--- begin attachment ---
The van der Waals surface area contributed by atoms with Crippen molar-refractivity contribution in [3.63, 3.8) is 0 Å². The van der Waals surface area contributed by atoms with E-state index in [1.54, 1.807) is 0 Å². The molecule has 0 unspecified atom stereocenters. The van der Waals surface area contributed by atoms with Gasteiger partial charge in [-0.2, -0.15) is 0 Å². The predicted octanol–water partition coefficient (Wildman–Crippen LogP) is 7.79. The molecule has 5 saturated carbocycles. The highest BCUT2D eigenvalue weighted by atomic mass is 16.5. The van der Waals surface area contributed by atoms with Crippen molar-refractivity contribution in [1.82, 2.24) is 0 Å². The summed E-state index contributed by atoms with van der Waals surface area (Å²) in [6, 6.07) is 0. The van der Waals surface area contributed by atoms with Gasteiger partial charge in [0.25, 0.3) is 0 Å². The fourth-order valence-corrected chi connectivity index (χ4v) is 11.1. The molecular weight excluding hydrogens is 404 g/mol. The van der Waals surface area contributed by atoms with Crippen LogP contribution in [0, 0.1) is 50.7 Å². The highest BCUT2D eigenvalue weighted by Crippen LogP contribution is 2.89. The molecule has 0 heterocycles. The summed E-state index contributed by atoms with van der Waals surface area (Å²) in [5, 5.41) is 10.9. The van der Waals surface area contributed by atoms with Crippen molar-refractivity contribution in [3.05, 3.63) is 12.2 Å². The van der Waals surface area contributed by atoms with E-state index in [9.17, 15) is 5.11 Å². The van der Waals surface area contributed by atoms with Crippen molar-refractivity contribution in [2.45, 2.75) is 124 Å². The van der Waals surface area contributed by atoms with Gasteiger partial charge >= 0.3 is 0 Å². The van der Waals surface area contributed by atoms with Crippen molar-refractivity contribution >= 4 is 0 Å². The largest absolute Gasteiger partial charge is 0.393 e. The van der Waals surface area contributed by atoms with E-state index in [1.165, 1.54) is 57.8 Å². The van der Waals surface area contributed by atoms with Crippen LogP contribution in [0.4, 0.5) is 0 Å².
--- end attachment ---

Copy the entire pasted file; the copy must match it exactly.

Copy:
The van der Waals surface area contributed by atoms with Crippen molar-refractivity contribution in [3.63, 3.8) is 0 Å². The van der Waals surface area contributed by atoms with E-state index in [1.54, 1.807) is 0 Å². The molecule has 0 unspecified atom stereocenters. The van der Waals surface area contributed by atoms with Gasteiger partial charge in [-0.2, -0.15) is 0 Å². The predicted octanol–water partition coefficient (Wildman–Crippen LogP) is 7.79. The molecule has 5 saturated carbocycles. The highest BCUT2D eigenvalue weighted by atomic mass is 16.5. The van der Waals surface area contributed by atoms with Crippen molar-refractivity contribution in [1.82, 2.24) is 0 Å². The summed E-state index contributed by atoms with van der Waals surface area (Å²) in [6, 6.07) is 0. The van der Waals surface area contributed by atoms with Gasteiger partial charge in [0.25, 0.3) is 0 Å². The fourth-order valence-corrected chi connectivity index (χ4v) is 11.1. The molecular weight excluding hydrogens is 404 g/mol. The van der Waals surface area contributed by atoms with Crippen LogP contribution in [0, 0.1) is 50.7 Å². The highest BCUT2D eigenvalue weighted by Crippen LogP contribution is 2.89. The molecule has 0 heterocycles. The summed E-state index contributed by atoms with van der Waals surface area (Å²) in [5, 5.41) is 10.9. The van der Waals surface area contributed by atoms with Crippen molar-refractivity contribution in [3.05, 3.63) is 12.2 Å². The van der Waals surface area contributed by atoms with E-state index in [9.17, 15) is 5.11 Å². The van der Waals surface area contributed by atoms with Crippen molar-refractivity contribution in [2.45, 2.75) is 124 Å². The van der Waals surface area contributed by atoms with Gasteiger partial charge >= 0.3 is 0 Å². The van der Waals surface area contributed by atoms with Crippen molar-refractivity contribution >= 4 is 0 Å². The largest absolute Gasteiger partial charge is 0.393 e. The van der Waals surface area contributed by atoms with E-state index in [1.165, 1.54) is 57.8 Å². The van der Waals surface area contributed by atoms with Crippen LogP contribution in [0.4, 0.5) is 0 Å².